It’s no wonder — both John Leguizamo and Cedric the Entertainer are seasoned comedians, their bread and butter is in the timing.  Both men understand how to work an audience by twisting a line just so in order to get the desired effect.  This isn’t something you learn, this comes from years of being in front of a live audience delivering well crafted jokes spoken as though they were spontaneously thought up on the spot.  Leguizamo and C the E earned their stripes in front of a live audience.  Just as Teach tells Don, “One thing makes all the difference.  Knowing what the fuck you’re talking about …“  These guys know what they’re talking about.  (Don’t worry, little Haley Joel … just as Bob needs to be put through his paces before he can play with the big boys, so will you learn how to master this acting thing.  We all know that first Oscar Nomination was for the cute factor.  Luckily … you don’t have to worry about that anymore).

It can’t be easy though, reviving a play with men who are best known for comedy.  While no one can deny that Leguizamo and C the E can deftly handle the corners when moving from comic to tragic moments, there seemed to be some inappropriate laughter at certain moments from the audience … laughing in spots where they may not have laughed at, say, Robert Duvall in the 1977 production or Al Pacino in the 1983 revival.

Laughter’s a hard thing to account for … aside from applause it’s really the only way an audience has to communicate back to the actors.  It’s sometimes just as often a way of saying “Yeah, I’m with you” or “Hey, I appreciate that” as it is of saying “Boy, was that funny …”.  That can be both the blessing and the curse of casting men well known for a specific style.  Celebrities of any kind bring their whole history on stage with them, and often an audience goes to gawk, deride, or pander to a “name” as much as to watch a show.  Casting Madonna in Mamet’s Speed-the-Plow  … need I say more?  The minute these men of comedy command the stage, the audience is ready, and willing, to laugh.  This is a particular deterrent when Teach’s complete dismissal of an injured Bob comes off as cluelessness as opposed to steely indifference or even just an anxious need to get on with the matters at hand.  And yet, maybe that’s the unexpected benefit of using a less traditional cast for this production.  New layers are allowed to unfold, nuances can be explored, shades of meaning arise where they hadn’t been before.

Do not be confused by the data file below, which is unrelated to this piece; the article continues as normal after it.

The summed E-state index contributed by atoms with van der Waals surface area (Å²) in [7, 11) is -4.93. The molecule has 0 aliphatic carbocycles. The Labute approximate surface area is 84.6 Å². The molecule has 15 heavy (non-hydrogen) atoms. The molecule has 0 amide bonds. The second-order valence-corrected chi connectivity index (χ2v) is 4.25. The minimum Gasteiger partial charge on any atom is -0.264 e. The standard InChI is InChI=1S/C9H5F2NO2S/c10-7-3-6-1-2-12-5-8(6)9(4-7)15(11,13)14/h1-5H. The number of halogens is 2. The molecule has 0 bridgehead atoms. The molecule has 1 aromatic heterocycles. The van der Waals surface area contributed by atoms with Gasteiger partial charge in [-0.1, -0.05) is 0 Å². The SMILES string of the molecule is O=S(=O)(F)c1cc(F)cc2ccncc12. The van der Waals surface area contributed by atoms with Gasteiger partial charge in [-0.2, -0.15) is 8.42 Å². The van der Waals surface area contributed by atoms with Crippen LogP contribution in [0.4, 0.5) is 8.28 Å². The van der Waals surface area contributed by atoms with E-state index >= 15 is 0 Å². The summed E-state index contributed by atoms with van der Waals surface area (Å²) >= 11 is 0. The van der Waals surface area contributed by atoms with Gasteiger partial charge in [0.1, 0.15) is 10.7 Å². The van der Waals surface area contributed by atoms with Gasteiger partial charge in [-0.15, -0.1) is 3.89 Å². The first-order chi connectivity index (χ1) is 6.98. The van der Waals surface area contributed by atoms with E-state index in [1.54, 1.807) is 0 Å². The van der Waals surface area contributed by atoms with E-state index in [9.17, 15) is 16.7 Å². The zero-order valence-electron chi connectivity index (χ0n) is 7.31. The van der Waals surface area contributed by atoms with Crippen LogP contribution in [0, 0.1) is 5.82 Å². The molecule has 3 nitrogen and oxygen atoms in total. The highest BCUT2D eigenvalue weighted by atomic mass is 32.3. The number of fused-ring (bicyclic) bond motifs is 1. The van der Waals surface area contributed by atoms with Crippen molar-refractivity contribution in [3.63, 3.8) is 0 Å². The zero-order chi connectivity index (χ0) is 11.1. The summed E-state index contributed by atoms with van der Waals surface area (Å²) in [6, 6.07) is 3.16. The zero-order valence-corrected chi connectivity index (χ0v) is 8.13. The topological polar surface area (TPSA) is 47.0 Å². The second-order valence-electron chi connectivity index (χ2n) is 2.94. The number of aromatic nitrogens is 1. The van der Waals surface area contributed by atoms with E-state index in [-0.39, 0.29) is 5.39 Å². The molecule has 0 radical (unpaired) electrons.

Speaking of diversity … this is the first time that American Buffalo has been cast with men of color; the producers were looking to bring an “urban identity” to the project.  I think one of the joys of watching great performers, however, is being so drawn into the story that race becomes just a footnote.  After all, American Buffalo deals with bravado, suspicion, and honor … themes that cross all races.  Honestly, I didn’t see the cast as “diverse” as much as I saw them as “talented”.  Still, it’s a great day when we can witness color-blind casting.

Ultimately, this is a great revival of a strong play … the new cast is exciting, and the junk shop set (which looks like eBay exploded) is fun to stare at while you wait for the show to start.  Definitely try and catch this limited run while it’s still around.

American Buffalo by David Mamet opens at the Belasco Theatre on Monday, November 17th and stars John Leguizamo as Teach, Cedric the Entertainer as Don, and a  much-taller-than-I-remember-him Haley Joel Osment as Bob. Tickets can be purchased through TeleCharge.


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{ 1 comment… read it below or add one }

Termeh MazhariNo Gravatar November 17, 2008 at 8:37 am

haha…I also got a kick out of the PA “turn off your fucking cell phones”!! That was great.